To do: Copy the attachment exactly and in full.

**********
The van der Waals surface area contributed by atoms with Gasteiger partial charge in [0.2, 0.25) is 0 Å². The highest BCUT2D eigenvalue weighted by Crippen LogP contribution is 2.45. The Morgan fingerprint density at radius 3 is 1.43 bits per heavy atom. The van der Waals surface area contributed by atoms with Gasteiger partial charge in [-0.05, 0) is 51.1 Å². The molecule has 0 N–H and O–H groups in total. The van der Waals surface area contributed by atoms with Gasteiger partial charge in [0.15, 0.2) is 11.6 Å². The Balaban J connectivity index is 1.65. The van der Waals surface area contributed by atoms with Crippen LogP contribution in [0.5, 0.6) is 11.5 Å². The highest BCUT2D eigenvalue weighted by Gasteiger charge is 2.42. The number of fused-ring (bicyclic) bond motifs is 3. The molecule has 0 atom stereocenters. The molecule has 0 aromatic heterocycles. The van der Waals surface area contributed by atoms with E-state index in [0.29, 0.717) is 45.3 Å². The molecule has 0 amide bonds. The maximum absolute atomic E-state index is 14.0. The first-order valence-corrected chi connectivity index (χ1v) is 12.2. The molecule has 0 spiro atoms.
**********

The van der Waals surface area contributed by atoms with Gasteiger partial charge in [0.2, 0.25) is 0 Å². The highest BCUT2D eigenvalue weighted by Crippen LogP contribution is 2.45. The Morgan fingerprint density at radius 3 is 1.43 bits per heavy atom. The van der Waals surface area contributed by atoms with Gasteiger partial charge in [-0.05, 0) is 51.1 Å². The molecule has 0 N–H and O–H groups in total. The van der Waals surface area contributed by atoms with Gasteiger partial charge in [0.15, 0.2) is 11.6 Å². The Balaban J connectivity index is 1.65. The van der Waals surface area contributed by atoms with Crippen LogP contribution in [0.5, 0.6) is 11.5 Å². The highest BCUT2D eigenvalue weighted by Gasteiger charge is 2.42. The number of fused-ring (bicyclic) bond motifs is 3. The molecule has 0 atom stereocenters. The molecule has 0 aromatic heterocycles. The van der Waals surface area contributed by atoms with E-state index in [0.29, 0.717) is 45.3 Å². The molecule has 0 amide bonds. The maximum absolute atomic E-state index is 14.0. The first-order valence-corrected chi connectivity index (χ1v) is 12.2. The molecule has 0 spiro atoms.